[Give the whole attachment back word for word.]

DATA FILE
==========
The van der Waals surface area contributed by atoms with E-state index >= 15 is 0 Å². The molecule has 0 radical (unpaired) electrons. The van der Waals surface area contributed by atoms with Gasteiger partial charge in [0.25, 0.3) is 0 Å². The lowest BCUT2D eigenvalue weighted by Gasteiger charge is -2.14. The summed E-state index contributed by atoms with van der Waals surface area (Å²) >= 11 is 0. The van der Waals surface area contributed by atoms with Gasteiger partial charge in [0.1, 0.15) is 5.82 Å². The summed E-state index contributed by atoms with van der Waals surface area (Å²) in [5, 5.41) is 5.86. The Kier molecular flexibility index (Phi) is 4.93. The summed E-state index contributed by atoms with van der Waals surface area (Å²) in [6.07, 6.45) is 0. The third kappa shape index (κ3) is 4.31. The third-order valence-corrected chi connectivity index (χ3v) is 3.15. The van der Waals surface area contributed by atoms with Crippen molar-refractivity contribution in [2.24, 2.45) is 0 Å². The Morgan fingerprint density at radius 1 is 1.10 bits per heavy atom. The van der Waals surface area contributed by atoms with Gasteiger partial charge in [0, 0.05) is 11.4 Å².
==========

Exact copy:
The van der Waals surface area contributed by atoms with E-state index >= 15 is 0 Å². The molecule has 0 radical (unpaired) electrons. The van der Waals surface area contributed by atoms with Gasteiger partial charge in [0.25, 0.3) is 0 Å². The lowest BCUT2D eigenvalue weighted by Gasteiger charge is -2.14. The summed E-state index contributed by atoms with van der Waals surface area (Å²) >= 11 is 0. The van der Waals surface area contributed by atoms with Gasteiger partial charge in [0.1, 0.15) is 5.82 Å². The summed E-state index contributed by atoms with van der Waals surface area (Å²) in [5, 5.41) is 5.86. The Kier molecular flexibility index (Phi) is 4.93. The summed E-state index contributed by atoms with van der Waals surface area (Å²) in [6.07, 6.45) is 0. The third kappa shape index (κ3) is 4.31. The third-order valence-corrected chi connectivity index (χ3v) is 3.15. The van der Waals surface area contributed by atoms with Crippen molar-refractivity contribution in [2.24, 2.45) is 0 Å². The Morgan fingerprint density at radius 1 is 1.10 bits per heavy atom. The van der Waals surface area contributed by atoms with Gasteiger partial charge in [0, 0.05) is 11.4 Å².